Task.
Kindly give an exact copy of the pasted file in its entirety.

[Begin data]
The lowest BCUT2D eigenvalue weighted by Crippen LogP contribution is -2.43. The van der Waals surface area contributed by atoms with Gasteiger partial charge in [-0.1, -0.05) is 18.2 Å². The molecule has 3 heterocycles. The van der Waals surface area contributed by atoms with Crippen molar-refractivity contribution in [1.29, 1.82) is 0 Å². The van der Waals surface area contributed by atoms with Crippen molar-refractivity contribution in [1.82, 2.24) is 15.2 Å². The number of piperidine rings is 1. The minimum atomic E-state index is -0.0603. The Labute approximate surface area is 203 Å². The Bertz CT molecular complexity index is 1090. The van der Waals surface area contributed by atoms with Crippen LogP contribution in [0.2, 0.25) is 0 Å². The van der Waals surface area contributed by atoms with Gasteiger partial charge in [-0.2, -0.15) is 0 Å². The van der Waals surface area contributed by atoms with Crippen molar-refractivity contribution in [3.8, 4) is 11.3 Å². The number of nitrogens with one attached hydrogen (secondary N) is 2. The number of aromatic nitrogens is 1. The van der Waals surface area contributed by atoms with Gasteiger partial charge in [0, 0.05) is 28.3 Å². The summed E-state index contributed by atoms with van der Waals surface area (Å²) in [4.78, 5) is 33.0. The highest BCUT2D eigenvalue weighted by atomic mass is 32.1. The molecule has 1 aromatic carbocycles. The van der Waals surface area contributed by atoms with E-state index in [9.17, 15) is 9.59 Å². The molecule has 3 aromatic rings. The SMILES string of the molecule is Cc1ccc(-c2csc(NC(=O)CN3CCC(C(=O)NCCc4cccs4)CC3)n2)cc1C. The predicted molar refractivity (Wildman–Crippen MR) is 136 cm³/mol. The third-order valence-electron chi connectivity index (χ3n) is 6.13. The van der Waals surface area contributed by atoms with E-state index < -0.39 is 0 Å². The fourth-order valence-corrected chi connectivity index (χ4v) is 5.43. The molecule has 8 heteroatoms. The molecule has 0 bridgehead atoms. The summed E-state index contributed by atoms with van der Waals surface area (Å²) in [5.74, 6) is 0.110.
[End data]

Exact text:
The lowest BCUT2D eigenvalue weighted by Crippen LogP contribution is -2.43. The van der Waals surface area contributed by atoms with Gasteiger partial charge in [-0.1, -0.05) is 18.2 Å². The molecule has 3 heterocycles. The van der Waals surface area contributed by atoms with Crippen molar-refractivity contribution in [1.29, 1.82) is 0 Å². The van der Waals surface area contributed by atoms with Crippen molar-refractivity contribution in [1.82, 2.24) is 15.2 Å². The number of piperidine rings is 1. The minimum atomic E-state index is -0.0603. The Labute approximate surface area is 203 Å². The Bertz CT molecular complexity index is 1090. The van der Waals surface area contributed by atoms with Crippen LogP contribution in [0.2, 0.25) is 0 Å². The van der Waals surface area contributed by atoms with Gasteiger partial charge in [-0.2, -0.15) is 0 Å². The van der Waals surface area contributed by atoms with Crippen molar-refractivity contribution in [3.8, 4) is 11.3 Å². The number of nitrogens with one attached hydrogen (secondary N) is 2. The number of aromatic nitrogens is 1. The van der Waals surface area contributed by atoms with Gasteiger partial charge in [0, 0.05) is 28.3 Å². The summed E-state index contributed by atoms with van der Waals surface area (Å²) in [4.78, 5) is 33.0. The highest BCUT2D eigenvalue weighted by atomic mass is 32.1. The molecule has 1 aromatic carbocycles. The van der Waals surface area contributed by atoms with E-state index in [9.17, 15) is 9.59 Å². The molecule has 3 aromatic rings. The SMILES string of the molecule is Cc1ccc(-c2csc(NC(=O)CN3CCC(C(=O)NCCc4cccs4)CC3)n2)cc1C. The predicted molar refractivity (Wildman–Crippen MR) is 136 cm³/mol. The third-order valence-electron chi connectivity index (χ3n) is 6.13. The van der Waals surface area contributed by atoms with E-state index < -0.39 is 0 Å². The fourth-order valence-corrected chi connectivity index (χ4v) is 5.43. The molecule has 8 heteroatoms. The molecule has 0 bridgehead atoms. The summed E-state index contributed by atoms with van der Waals surface area (Å²) in [5.74, 6) is 0.110.